Gautam Gambhir has an idea to make Test cricket more interesting in times of limited-over formats
Test cricket is said to have faced a survival battle in these fast times.
Updated - Oct 21, 2019 6:31 pm
Cricketer-turned-politician Gautam Gambhir is never shy of expressing his mind. Be it articulating his to-the-point opinions on burning issues or forwarding suggestions on improving the game, the 37-year-old former India opener is always forthright. The parliamentarian from East Delhi recently said that in these times of T20Is and ODIs, Test cricket should become more appalling to the new generation and some core issues need to be addressed for that.
Test cricket is said to have faced a survival battle in these fast times and with the emergence of shorter versions of the game like T20s and even T10s, not many feel optimistic about the future of the red-ball cricket. Also, a number of players are seen letting known their reluctance to play Test cricket and feel more attracted towards the shorter versions, including those offered by franchise cricket.
Yet, the International Cricket Council (ICC) recently came up with a World Test Championship whereby bilateral series have been integrated into a big network of points so that the format is made more competitive. The championship will continue over two years at the end of which the final will be held to determine the formal champions in Test cricket. A total of 71 matches in 27 series featuring nine teams will be played out during this championship with the final scheduled in England in June 2021.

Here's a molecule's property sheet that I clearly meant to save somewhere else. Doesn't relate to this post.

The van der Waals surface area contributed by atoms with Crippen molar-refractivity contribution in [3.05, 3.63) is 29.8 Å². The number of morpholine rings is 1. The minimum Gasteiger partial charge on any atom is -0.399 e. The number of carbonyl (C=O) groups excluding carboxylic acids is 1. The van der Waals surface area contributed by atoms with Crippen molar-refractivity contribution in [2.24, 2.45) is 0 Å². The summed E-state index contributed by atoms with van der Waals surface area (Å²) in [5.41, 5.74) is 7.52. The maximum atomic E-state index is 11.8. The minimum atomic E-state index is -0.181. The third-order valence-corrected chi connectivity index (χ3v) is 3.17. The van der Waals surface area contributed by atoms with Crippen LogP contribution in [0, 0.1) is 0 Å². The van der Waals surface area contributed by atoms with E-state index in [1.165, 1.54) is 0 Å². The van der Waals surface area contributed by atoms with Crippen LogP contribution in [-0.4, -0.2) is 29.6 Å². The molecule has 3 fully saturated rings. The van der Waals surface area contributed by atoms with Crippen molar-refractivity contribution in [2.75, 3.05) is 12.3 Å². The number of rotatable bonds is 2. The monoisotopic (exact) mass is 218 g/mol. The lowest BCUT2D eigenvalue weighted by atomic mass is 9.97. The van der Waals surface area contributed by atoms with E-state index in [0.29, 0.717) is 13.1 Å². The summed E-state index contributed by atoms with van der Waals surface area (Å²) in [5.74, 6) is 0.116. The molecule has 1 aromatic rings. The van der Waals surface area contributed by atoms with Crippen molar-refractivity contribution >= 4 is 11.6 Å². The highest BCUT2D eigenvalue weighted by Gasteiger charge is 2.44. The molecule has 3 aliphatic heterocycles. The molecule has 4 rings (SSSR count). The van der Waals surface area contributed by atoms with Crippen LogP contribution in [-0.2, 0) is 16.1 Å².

‘Test cricket needs to appeal to millennials’
“It is a no-brainer that Test cricket must jazz itself up to survive the onslaught of T20s and alternate entertainment options. I am a die-hard traditionalist, but Test cricket needs to appeal to the millennials. The core issues need to be addressed,” Gambhir penned in his column for The Times of India.
Gambhir, who played in 58 Tests for India besides in 147 ODIs and 37 T20Is and was part of India’s dual world crown-winning missions in 2007 and 2011, advised the ICC to standardize cricket balls used in Test matches. While SG balls are used in India, Dukes are used in England, Ireland and the Windies while the rest use Kookaburra balls.
“I can understand the commercial compulsions of this but it is strange to be in a common competition with variable apparatus,” Gambhir, who quit cricket last December, said.